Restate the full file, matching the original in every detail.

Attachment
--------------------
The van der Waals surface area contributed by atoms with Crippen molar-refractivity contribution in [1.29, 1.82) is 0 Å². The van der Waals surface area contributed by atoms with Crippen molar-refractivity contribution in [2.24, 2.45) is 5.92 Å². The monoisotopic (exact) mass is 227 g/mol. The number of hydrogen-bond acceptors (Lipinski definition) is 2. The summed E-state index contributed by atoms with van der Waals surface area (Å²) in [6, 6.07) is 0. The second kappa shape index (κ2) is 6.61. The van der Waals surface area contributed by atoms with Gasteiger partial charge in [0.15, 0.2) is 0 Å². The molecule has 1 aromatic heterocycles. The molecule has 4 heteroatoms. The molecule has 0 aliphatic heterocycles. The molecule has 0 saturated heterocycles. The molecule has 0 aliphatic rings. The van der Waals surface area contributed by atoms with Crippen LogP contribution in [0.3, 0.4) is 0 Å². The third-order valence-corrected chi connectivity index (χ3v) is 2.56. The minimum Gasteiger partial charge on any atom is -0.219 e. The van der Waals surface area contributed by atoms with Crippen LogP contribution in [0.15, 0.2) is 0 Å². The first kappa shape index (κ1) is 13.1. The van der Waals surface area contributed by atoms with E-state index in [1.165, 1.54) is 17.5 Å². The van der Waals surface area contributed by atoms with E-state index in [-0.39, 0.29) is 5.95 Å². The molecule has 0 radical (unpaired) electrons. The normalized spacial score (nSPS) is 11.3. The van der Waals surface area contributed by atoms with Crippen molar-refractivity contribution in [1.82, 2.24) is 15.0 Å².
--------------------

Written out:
The van der Waals surface area contributed by atoms with Crippen molar-refractivity contribution in [1.29, 1.82) is 0 Å². The van der Waals surface area contributed by atoms with Crippen molar-refractivity contribution in [2.24, 2.45) is 5.92 Å². The monoisotopic (exact) mass is 227 g/mol. The number of hydrogen-bond acceptors (Lipinski definition) is 2. The summed E-state index contributed by atoms with van der Waals surface area (Å²) in [6, 6.07) is 0. The second kappa shape index (κ2) is 6.61. The van der Waals surface area contributed by atoms with Gasteiger partial charge in [0.15, 0.2) is 0 Å². The molecule has 1 aromatic heterocycles. The molecule has 4 heteroatoms. The molecule has 0 aliphatic heterocycles. The molecule has 0 saturated heterocycles. The molecule has 0 aliphatic rings. The van der Waals surface area contributed by atoms with Crippen LogP contribution in [0.3, 0.4) is 0 Å². The third-order valence-corrected chi connectivity index (χ3v) is 2.56. The minimum Gasteiger partial charge on any atom is -0.219 e. The van der Waals surface area contributed by atoms with Crippen LogP contribution in [0.15, 0.2) is 0 Å². The first kappa shape index (κ1) is 13.1. The van der Waals surface area contributed by atoms with E-state index in [1.165, 1.54) is 17.5 Å². The van der Waals surface area contributed by atoms with E-state index in [-0.39, 0.29) is 5.95 Å². The molecule has 0 radical (unpaired) electrons. The normalized spacial score (nSPS) is 11.3. The van der Waals surface area contributed by atoms with Crippen molar-refractivity contribution in [1.82, 2.24) is 15.0 Å².